Here’s Everything You Need To Know About Etching

Here’s Everything You Need To Know About Etching

Here’s Everything You Need To Know About Etching

In semiconductor manufacturing, etching is a crucial process that sculpts the intricate circuits on a silicon wafer

What Is Etching In Semiconductor Manufacturing?

In semiconductor manufacturing, etching is a crucial process that sculpts the intricate circuits on a silicon wafer. It works by selectively removing thin layers of material to create the desired patterns. The following are the two main etching techniques in use today:

  • Wet Etching: Uses liquid chemicals to dissolve the exposed material. This is a simpler and cheaper approach but can be less precise.
  • Dry Etching: Employs a plasma of reactive gases or ions to bombard the wafer, physically removing material. This offers better control and precision for complex circuits.

How Does Etching Work?

Etching in semiconductors relies on creating a pattern on the wafer and then selectively removing material based on that pattern. The following presents a closer look at the two main etching techniques.

Wet Etching

  • Mask Application: A thin layer of material resistant to the etching chemicals, like a photoresist patterned through photolithography, is applied to the wafer. This acts like a stencil, protecting desired areas.
  • Chemical Bath: The wafer is submerged in a solution containing specific chemicals that react with and dissolve the exposed material (areas not covered by the mask).
  • Material Removal: The exposed material gets etched away at a controlled rate depending on the chemical solution and the material’s properties.
  • Mask Removal: Once the etching is complete, the remaining mask is removed using appropriate solvents, revealing the underlying etched pattern.

Dry Etching

  • Mask Application: Similar to wet etching, a protective mask is applied on the wafer.
  • Plasma Creation: A low-pressure chamber containing the wafer is filled with gases like fluorocarbons, oxygen, or chlorine. An electrical field energises these gases, creating a plasma.
  • Ion Bombardment: The energetic ions in the plasma are directed towards the wafer surface. These ions physically knock off atoms from the exposed material (areas not covered by the mask), etching it away.
  • Selective Etching: The etching process can be tuned to selectively remove certain materials based on their reaction with the plasma.
  • Mask Removal: After etching, the remaining mask is removed, leaving behind the desired etched features.

Dry etching offers several advantages over wet etching:

  • Higher Precision: It allows for much more precise and intricate patterns due to the directional nature of ion bombardment.
  • Anisotropic Etching: Dry etching can etch vertically down into the material, creating deeper and narrower features crucial for modern transistors.
  • Complex Structures: It enables the creation of complex 3D structures on the wafer.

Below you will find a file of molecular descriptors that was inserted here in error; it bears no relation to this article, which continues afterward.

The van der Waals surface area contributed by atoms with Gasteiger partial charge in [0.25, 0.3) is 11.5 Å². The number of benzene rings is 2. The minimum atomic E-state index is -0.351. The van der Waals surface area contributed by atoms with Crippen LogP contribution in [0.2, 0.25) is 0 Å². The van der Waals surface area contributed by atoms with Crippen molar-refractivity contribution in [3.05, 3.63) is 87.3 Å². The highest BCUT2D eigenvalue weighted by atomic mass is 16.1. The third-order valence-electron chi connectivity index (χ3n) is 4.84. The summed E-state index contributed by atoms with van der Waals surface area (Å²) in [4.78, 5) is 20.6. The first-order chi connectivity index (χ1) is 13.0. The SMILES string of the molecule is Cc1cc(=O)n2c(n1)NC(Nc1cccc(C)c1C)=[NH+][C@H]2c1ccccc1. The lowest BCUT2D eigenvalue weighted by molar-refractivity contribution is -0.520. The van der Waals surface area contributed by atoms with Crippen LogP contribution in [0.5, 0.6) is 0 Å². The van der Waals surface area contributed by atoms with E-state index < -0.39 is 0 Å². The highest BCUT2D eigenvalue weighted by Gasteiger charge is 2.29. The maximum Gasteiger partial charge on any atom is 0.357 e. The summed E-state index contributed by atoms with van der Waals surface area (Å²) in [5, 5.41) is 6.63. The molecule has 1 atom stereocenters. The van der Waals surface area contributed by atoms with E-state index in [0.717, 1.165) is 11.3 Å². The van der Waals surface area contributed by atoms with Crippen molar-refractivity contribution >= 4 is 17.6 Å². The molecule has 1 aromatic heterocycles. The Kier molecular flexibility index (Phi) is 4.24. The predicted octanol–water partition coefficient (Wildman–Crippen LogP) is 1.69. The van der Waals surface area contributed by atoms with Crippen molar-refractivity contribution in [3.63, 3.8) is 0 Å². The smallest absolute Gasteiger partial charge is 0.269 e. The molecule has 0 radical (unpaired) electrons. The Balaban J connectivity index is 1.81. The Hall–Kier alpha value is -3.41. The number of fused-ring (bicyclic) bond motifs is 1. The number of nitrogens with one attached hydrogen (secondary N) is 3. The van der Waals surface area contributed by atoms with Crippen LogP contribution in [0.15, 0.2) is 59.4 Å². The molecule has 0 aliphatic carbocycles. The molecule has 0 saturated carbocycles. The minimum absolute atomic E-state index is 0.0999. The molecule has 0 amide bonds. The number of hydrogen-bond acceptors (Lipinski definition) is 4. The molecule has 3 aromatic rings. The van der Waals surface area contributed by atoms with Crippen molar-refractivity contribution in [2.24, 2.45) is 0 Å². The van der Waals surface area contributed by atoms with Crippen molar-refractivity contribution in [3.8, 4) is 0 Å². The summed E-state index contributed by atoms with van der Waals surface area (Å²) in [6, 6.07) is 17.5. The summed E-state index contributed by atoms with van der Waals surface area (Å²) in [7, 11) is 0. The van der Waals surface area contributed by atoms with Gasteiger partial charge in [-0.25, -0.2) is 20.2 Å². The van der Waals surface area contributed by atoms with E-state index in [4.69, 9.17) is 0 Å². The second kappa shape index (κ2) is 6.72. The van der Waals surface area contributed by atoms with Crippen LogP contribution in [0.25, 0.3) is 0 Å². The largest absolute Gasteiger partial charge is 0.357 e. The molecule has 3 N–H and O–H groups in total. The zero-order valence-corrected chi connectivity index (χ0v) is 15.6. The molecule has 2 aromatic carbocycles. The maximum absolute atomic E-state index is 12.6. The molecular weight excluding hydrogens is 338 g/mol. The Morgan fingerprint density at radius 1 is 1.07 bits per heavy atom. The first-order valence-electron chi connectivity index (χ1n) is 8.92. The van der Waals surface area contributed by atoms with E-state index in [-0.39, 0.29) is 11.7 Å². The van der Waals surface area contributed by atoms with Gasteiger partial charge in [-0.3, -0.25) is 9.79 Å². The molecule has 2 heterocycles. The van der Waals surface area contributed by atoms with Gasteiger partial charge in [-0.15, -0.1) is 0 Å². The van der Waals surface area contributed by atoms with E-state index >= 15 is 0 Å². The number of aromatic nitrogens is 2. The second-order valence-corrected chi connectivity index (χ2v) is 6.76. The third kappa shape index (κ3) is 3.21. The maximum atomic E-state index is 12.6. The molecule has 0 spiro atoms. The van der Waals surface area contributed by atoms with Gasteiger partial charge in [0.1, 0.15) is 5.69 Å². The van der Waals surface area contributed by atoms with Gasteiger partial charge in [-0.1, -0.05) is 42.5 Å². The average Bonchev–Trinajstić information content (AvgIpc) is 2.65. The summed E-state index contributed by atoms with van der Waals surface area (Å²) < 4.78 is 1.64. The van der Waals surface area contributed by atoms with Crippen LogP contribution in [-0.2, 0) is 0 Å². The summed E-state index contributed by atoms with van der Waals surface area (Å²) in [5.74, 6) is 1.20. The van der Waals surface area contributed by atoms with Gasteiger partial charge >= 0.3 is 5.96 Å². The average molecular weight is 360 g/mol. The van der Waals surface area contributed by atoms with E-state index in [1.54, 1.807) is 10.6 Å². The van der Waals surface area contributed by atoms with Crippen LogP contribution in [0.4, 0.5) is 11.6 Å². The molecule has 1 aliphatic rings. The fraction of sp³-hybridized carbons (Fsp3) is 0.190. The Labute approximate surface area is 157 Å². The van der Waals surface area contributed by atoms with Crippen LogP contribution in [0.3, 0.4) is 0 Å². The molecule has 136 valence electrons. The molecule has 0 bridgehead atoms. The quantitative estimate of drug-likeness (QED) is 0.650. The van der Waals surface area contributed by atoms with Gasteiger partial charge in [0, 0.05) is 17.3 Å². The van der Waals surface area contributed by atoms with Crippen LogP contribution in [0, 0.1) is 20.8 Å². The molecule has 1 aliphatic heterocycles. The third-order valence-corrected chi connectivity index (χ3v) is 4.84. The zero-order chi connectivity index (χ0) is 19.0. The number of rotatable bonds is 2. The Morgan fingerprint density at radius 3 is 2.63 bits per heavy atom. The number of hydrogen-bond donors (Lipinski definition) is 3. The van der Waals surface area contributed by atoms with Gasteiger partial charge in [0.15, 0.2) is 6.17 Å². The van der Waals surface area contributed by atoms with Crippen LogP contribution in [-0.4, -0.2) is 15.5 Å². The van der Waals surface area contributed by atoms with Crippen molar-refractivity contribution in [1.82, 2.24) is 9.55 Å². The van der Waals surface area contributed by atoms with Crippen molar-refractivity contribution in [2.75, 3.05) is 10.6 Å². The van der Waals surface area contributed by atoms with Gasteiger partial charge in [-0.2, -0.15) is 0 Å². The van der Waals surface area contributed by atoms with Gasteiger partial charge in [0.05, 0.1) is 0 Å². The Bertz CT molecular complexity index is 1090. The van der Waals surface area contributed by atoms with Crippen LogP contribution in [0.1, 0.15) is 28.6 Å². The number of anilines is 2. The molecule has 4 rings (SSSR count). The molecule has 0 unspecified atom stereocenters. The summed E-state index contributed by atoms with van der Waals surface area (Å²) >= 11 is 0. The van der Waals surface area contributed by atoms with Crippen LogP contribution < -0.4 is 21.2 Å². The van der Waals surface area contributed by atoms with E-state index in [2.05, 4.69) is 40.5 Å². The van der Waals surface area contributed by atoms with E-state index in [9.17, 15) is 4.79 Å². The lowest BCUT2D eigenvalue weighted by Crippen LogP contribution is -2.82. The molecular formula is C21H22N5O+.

However, wet etching remains a valuable technique due to its simplicity and lower cost. The choice between wet and dry etching depends on the specific requirements of the circuit being fabricated.

What Is The Difference Between Etching & Lithography?

Both etching and lithography are fundamental processes used in semiconductor manufacturing, but they serve different purposes:

Feature Lithography Etching
Function Creates a pattern on the wafer Removes material based on the lithography pattern
Process Uses light and photoresist to create a mask Uses chemicals or plasma to remove material
Result Patterned photoresist mask Desired circuit features etched on the wafer
Analogy Drawing a blueprint Carving based on the blueprint

How Is Etching Used To Manufacture Semiconductor Devices?

Etching is critical in manufacturing semiconductor devices by precisely sculpting the intricate features on a silicon wafer. Here is how it is utilised:

Creating Transistors And Circuits

  • Transistor Formation: Transistors, the fundamental building blocks of integrated circuits, are formed by etching away specific wafer regions to define the source, drain and gate areas. The etching process creates the physical shapes and electrical properties needed for transistor operation.
  • Circuit Patterning: Etching allows for defining the intricate pathways that connect transistors and other components on the chip.  

Advantages Of Etching

  • Precise Patterning: Etching techniques, especially dry etching, enable the creation of highly precise and miniaturised features. This is essential for packing a large number of transistors and complex circuits onto a single chip.
  • Material Selectivity: Different etching techniques or chemistries can be chosen to target specific materials on the wafer. This allows for the selective removal of layers while leaving desired regions untouched, which is crucial for building multi-layered circuits.
  • 3D Structures: Advanced dry etching techniques can create three-dimensional structures within the wafer. This enables the fabrication of more sophisticated devices like microelectromechanical systems (MEMS) that incorporate mechanical elements.

Applications Beyond Transistors

  • MEMS Fabrication: Etching is vital for manufacturing microelectromechanical systems (MEMS) that combine electronic and mechanical components. Etching techniques create micro-scale sensors, actuators, and other miniature devices.
  • Semiconductor Packaging: In the final stages of chip fabrication, etching creates cavities and trenches within the chip package. These structures facilitate wire bonding and electrical connections between the chip and external components.